Important Changes in Capital Gains Tax for Transfers of Private Residences – Less Than a Month to Go

The start of the new tax year on 6 April 2020 sees dramatic changes to the current capital gains tax calculation, reporting and payment regimes and it is imperative that owners of residential properties fully understand the consequences of those changes.
Who do the changes apply to?

The changes apply to any taxable person selling or transferring a property that results in a taxable gain.  This means that for the vast majority of sellers/transferors of their own residential property, there is no impact because the sale of your only or main residence is covered by Principal Private Residence (PPR) relief and there is no capital gains tax liability.  The changes are therefore relevant for those with multiple properties or those selling properties that they do not reside in at the time of sale.

What are the changes?

There are three key changes:

Here, we look at the first and arguably most significant of those changes, the acceleration of the reporting and payment of CGT on residential property disposals.

What is the current position?

Until 5 April 2020, a CGT liability arising on the sale of a residential property will need to be reported on the taxpayer’s Self Assessment Tax Return that will be filed no later than 31 January 2021.  The taxpayer will have almost 10 months until 31 January 2021 to calculate and pay the CGT and because the tax year in review will have already completed, the taxpayer will have all the information required to enable the necessary computations to be prepared.

What will happen from 6 April 2020?

Any taxpayer selling or otherwise transferring or making a deemed disposal (such as a gift) of a residential property on or after 6 April 2020 will have just 30 days to both report and pay the CGT liability arising on the sale of that property.  The completion date is used for the purposes of starting the 30-day countdown, even though the date of exchange is the relevant date for the purpose of calculating any CGT due, however, no return will be required where a legally binding contract for the sale is in place before 6 April 2020.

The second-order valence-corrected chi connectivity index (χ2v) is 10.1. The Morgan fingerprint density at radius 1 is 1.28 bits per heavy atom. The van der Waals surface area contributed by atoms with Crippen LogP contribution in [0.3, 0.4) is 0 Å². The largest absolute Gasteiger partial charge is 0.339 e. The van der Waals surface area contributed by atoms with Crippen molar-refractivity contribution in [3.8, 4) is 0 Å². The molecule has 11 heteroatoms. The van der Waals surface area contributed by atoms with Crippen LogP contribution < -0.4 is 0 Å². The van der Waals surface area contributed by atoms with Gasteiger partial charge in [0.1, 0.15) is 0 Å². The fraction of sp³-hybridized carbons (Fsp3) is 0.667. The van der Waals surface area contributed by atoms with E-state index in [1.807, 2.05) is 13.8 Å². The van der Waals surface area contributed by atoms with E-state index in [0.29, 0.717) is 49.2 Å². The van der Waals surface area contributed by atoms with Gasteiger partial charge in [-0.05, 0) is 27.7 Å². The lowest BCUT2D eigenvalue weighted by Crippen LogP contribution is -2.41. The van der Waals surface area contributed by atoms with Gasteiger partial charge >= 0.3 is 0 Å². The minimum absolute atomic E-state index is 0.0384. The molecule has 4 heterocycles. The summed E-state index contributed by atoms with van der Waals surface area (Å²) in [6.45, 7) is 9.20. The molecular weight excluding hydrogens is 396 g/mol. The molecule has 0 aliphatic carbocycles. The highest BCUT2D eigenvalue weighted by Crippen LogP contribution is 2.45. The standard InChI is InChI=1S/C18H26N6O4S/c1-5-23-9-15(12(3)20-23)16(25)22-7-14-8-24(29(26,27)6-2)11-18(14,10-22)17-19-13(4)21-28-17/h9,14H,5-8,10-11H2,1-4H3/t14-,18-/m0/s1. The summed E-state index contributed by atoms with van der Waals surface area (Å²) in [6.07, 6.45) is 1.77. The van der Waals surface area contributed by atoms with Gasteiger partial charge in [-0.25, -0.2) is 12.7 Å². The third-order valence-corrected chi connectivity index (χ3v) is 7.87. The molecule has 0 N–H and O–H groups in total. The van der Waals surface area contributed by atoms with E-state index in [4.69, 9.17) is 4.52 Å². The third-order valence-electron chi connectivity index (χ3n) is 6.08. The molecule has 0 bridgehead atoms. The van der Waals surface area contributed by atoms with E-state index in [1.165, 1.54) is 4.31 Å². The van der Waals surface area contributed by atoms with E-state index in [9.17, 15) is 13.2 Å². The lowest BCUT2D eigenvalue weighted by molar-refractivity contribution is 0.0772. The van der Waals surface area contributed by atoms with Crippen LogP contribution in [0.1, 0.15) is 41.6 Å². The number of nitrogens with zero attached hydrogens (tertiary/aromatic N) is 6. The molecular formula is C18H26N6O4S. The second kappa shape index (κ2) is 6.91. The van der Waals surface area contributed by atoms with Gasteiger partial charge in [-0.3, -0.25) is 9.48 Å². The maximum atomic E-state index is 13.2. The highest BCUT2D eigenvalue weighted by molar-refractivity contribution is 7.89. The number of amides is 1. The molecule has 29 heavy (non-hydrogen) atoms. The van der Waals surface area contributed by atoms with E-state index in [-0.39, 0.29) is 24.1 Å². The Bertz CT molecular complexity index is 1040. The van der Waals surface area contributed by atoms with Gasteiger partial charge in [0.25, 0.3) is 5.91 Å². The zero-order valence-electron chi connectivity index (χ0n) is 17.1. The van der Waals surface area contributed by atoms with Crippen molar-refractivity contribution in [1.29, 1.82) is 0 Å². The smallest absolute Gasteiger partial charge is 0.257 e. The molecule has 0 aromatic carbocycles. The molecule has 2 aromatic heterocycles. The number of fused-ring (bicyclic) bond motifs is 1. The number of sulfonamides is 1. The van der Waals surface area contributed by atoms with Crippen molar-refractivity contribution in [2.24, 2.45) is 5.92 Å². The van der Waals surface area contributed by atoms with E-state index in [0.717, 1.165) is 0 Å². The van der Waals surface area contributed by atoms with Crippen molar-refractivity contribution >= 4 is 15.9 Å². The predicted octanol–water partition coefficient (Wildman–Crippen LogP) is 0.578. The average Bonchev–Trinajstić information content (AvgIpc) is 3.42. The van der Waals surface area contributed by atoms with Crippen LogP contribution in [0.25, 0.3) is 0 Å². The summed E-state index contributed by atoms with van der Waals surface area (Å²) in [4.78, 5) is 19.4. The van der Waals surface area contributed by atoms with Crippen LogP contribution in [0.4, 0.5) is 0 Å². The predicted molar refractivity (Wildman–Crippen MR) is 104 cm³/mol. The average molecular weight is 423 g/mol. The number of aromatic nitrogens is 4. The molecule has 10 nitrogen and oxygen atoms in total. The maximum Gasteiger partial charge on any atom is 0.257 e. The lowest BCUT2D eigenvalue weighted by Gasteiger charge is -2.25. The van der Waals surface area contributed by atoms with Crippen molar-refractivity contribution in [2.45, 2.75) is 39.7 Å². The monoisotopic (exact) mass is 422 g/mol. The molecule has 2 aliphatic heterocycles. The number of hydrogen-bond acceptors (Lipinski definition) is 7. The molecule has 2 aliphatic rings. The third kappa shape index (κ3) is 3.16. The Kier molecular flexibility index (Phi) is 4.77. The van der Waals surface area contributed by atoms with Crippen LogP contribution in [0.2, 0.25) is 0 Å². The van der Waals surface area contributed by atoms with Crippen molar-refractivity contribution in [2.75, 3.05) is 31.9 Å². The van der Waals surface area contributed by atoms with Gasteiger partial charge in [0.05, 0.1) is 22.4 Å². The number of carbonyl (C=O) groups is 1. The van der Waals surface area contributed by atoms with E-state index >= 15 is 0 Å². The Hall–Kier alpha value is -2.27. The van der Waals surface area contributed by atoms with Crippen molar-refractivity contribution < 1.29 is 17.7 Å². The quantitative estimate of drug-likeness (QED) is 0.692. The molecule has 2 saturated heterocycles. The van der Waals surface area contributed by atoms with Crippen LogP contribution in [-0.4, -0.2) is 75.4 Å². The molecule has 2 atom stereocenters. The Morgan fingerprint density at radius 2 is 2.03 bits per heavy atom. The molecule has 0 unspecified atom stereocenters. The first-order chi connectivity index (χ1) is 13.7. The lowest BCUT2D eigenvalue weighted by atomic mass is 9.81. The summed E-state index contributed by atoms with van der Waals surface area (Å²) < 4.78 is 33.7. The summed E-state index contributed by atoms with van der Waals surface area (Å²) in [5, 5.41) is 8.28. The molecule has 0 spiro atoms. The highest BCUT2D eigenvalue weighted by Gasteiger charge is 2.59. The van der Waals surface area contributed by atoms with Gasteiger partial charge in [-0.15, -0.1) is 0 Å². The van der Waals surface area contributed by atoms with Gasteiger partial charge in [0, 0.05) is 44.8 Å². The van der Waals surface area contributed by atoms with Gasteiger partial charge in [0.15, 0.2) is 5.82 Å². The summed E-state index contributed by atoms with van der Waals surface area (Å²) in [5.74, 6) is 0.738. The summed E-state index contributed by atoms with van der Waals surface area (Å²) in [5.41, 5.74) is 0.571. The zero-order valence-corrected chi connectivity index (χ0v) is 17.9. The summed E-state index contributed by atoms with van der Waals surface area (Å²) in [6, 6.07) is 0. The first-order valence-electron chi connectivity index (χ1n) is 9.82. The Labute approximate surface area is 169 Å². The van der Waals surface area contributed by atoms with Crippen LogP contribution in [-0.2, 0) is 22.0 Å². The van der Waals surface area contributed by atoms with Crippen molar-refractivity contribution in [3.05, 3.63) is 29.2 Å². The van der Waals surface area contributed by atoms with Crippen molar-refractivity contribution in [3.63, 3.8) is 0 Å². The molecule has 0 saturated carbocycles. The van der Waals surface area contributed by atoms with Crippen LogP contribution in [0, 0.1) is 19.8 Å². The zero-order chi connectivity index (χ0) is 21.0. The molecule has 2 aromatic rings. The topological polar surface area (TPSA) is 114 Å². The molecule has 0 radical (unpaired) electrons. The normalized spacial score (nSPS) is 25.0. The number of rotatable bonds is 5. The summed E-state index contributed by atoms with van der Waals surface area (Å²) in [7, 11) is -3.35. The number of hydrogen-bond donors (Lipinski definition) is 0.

Note that the 30-day deadline applies only to residential property sales generating a CGT liability for the taxpayer. Where there is no such liability, for example, because the sale is fully covered by PPR, no return is required to be made.

What are the consequences of the accelerated reporting and payment periods?

For those with relatively simple tax affairs, the only consequences might be the administrative burden of preparing CGT calculations in a fairly time-pressured window of 30 days from completion and of course the much earlier handover of the cash to meet the CGT liability at the same time.

However, for those with more complex tax affairs, it is highly likely that the initial report made to HMRC to meet the 30-day deadline will involve the submission of a provisional CGT computation and payment of the CGT provisionally calculated and the true liability for the year will not be finalised until the taxpayer’s Self Assessment return for that year is filed (at which point any under or overpayment of CGT will be dealt with).


Factors affecting the taxpayer’s ultimate CGT liability may be numerous and complex and it is not the intention of this note to detail them, however, key influencing factors will include but are not limited to the availability of PPR (including the impact of the other changes noted above regarding the final period of ownership and availability of Letting Relief), the number of disposals of capital assets during the tax year, the availability of the taxpayer’s annual exemption and the tax status of the taxpayer (basic/higher/additional rate).

It is therefore imperative that taxpayers take appropriate tax advice from an accountant or tax adviser and that the timing of imminent residential property sales is carefully considered with to ensure there are no nasty surprises.  For those unable to complete their sale before the new rules come into effect, it will be prudent to ensure that documentation relating to the calculation of a potential CGT liability is gathered promptly to ensure they or their advisers are able to prepare the provisional computation and return in accordance with the new deadline.

For more information, refer to

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Please note that this article does not constitute legal or taxation advice. You should always speak to a legal or taxation professional to discuss your circumstances and consider your options.